W3C home > Mailing lists > Public > public-xml-processing-model-wg@w3.org > April 2006

Naming ports vs. naming documents

From: Richard Tobin <richard@inf.ed.ac.uk>
Date: Fri, 28 Apr 2006 12:40:43 +0100 (BST)
To: public-xml-processing-model-wg@w3.org
Message-Id: <20060428114043.768065DB82D@macintosh.inf.ed.ac.uk>

Just to summarise what we were disussing at the end of yesterdays telcon:

In my pipeline proposal I described the pipeline in terms of
connections between ports of components.  An obvious way to do this is
to give names to each port of a component instance and specify a
port's connection by the name of the port at the other end.

Since each connection passes a document (or sequence of documents, but
let's ignore that for now) it would be possible instead to specify the
connections by giving the documents names, which might be URLs, and
specifying the document consumed or produced by each port.

That doesn't make any difference in itself, but the named-document
approach raises the possibility of referring to the documents other
than as the inputs and outputs of components - in other words, through
a resource manager.

A related issue: in my proposal I blurred the distinction between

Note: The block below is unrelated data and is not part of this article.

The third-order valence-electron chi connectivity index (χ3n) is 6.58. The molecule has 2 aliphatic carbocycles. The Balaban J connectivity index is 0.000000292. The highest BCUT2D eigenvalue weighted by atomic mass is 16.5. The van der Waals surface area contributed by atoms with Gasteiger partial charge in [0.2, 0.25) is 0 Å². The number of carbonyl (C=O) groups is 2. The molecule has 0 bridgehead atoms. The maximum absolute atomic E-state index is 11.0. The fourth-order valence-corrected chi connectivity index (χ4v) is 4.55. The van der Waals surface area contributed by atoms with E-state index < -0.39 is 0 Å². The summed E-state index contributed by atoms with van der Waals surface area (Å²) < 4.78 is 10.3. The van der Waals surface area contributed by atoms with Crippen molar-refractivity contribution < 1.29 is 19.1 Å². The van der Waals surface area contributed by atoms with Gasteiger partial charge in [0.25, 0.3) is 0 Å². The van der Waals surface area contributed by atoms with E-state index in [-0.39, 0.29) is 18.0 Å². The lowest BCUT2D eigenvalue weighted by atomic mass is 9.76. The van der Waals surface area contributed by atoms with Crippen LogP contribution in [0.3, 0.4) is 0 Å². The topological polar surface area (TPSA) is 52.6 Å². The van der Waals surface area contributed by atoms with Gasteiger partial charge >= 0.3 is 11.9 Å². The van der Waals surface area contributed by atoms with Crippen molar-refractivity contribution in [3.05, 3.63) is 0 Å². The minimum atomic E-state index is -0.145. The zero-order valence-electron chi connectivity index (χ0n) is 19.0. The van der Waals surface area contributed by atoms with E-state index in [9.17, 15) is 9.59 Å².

components and components instances ("steps").  I gave names to
component ports.  To connect up steps, you could either give names to
the ports of the steps - as in the examples Norm and others have posted -
or you could refer to them by the step name and the component port.
That is, you could either do:

  <step type="validate">
    <input name="source" ref="in"/>
    <input name="schema" ref="whatever1"/>
    <output name="validated" label="vout"/>
  <step type="xslt">
    <input name="source" ref="vout"/>
    <input name="stylesheet" ref="whatever2"/>
    <output name="result" label="xsltout"/>


  <step type="validate" name="val">
    <input name="source" from="in"/>
    <input name="schema" from="whatever1"/>
  <step type="xslt" name="ss">
    <input name="source" from="val.result"/>
    <input name="stylesheet" ref="whatever2"/>

The second approach may reduce the number of arbitrary names you have
to invent.

-- Richard
Received on Friday, 28 April 2006 11:40:53 UTC

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